You can now purchase Elizabeth Brown Pryor's much overrated book on Robert E. Lee: Reading the Man: A Portrait of Robert E. Lee Through His Private Letters,used for as little as 75 cents on Amazon. You can purchase a brand new copy for $2.00 dollars on Amazon. (As of today).
In comparison, you would pay $4.40 for a used copy of H.W. Crocker, III's Robert E. Lee on Leadership: Executive Lessons in Character, Courage, and Vision. A new copy will cost you $7.50.
Pryor's book was published in 2007, is 688 pages, and has received wide acclaim from academia. It currently ranks #17 on Amazon's list of books about General Lee. The following reviews are posted about Pryor's book on Lee:
“An unorthodox, critical, and engaging biography [that] impressively captures Lee’s character and personality.”
—The Boston Globe
“Pryor moves onto important historical and interpretive terrain with a far more discerning and critical eye than most of her scholarly or popular predecessors.”
—The New Republic (Notice the condescending tone of that review).
Crocker's book has been out since August of 2000 and, as this is being posted, ranks #2 on Amazon's list of books about General Lee.
Here are two samples of Amazon reviews on Crocker's book:
"Harry Crocker has provided a great service by reminding us through this moving and tightly written biography that winning isn't the only thing: faithfulness and honor live in our memories after the guns are silent."
—Marvin Olasky, author of the bestselling Renewing American Compassion and The American Leadership Tradition
"A masterpiece--the best work of its kind I have ever read. Crocker's Lee is a Lee for all leaders to study; and to work, quite deliberately, to emulate."
— Major General Josiah Bunting III, superintendent of the Virginia Military Institute
Kevin, who I would certainly consider a "progressive" historian, calls Pryor's work "a fabulous biography." The marketplace would appear to be in disagreement. Please understand that I'm not necessarily suggesting that the facts presented here always determine the true value and quality of a work; much of that is governed by the individual taste of the reader and subjective preferences. I also realize this is by no means a conclusive, scientific comparison but, I do think it is, in some ways, indicative of longstanding trends in the public's appetite for historically based works. I also think all this raises some interesting questions.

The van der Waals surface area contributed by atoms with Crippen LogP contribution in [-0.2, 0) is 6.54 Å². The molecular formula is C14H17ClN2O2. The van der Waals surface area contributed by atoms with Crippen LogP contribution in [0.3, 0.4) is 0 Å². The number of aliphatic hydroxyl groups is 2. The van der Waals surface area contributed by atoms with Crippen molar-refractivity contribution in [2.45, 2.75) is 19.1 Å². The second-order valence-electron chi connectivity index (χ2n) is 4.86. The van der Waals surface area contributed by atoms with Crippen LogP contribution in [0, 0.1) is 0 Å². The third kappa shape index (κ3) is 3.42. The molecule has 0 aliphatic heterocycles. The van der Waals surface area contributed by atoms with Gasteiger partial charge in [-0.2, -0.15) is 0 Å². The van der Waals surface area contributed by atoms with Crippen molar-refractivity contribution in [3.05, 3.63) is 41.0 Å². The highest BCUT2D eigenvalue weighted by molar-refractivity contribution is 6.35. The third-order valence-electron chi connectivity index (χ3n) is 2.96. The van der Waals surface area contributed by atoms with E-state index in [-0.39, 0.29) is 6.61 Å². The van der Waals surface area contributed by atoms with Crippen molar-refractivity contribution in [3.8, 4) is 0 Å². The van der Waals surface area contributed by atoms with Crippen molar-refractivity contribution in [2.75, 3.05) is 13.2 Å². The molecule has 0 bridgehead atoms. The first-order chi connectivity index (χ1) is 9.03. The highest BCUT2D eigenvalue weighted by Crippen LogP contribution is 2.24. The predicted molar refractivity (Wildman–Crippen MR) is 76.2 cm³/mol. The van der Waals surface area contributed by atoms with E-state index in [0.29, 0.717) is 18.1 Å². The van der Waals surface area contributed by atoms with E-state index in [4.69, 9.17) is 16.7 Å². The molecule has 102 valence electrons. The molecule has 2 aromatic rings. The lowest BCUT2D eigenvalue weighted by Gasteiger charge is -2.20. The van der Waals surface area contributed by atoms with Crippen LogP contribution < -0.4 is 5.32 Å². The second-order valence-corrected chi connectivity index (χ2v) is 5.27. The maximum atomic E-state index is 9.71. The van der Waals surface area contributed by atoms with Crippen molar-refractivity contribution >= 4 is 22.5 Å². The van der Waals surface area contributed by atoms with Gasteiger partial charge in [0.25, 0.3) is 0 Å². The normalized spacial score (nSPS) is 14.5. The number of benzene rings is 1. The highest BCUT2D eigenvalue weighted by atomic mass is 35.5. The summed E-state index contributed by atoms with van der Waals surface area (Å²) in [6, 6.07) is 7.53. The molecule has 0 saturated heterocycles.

I'd like to pose some of those questions for readers' consideration:
- What does this say about the two books, particularly in regards to Dana Shoaf's recent comments that, "The problem with academic historians is they are not reaching a wide popular audience"? Is that due to the fact academics tend to, in general, be more critical of America's heroic icons and try to "deconstruct" them based on 21st standards of morality and conduct?
- It is, in my mind, quite significant that the marketplace of Amazon's popular audience has deemed Pryor's work to be of such little value in such short time while Crocker's book, which has been out for almost 10 years, outbids the former by a substantial amount. What dynamics are involved?
- It is primarily academia and more "progressive" interests that have lauded Pryor's work while it is "traditionalists", for the most part, who have praised Crocker's work. What does this, coupled with Amazon's ratings and pricing, and Shoaf's comments tell us and reveal about the two books?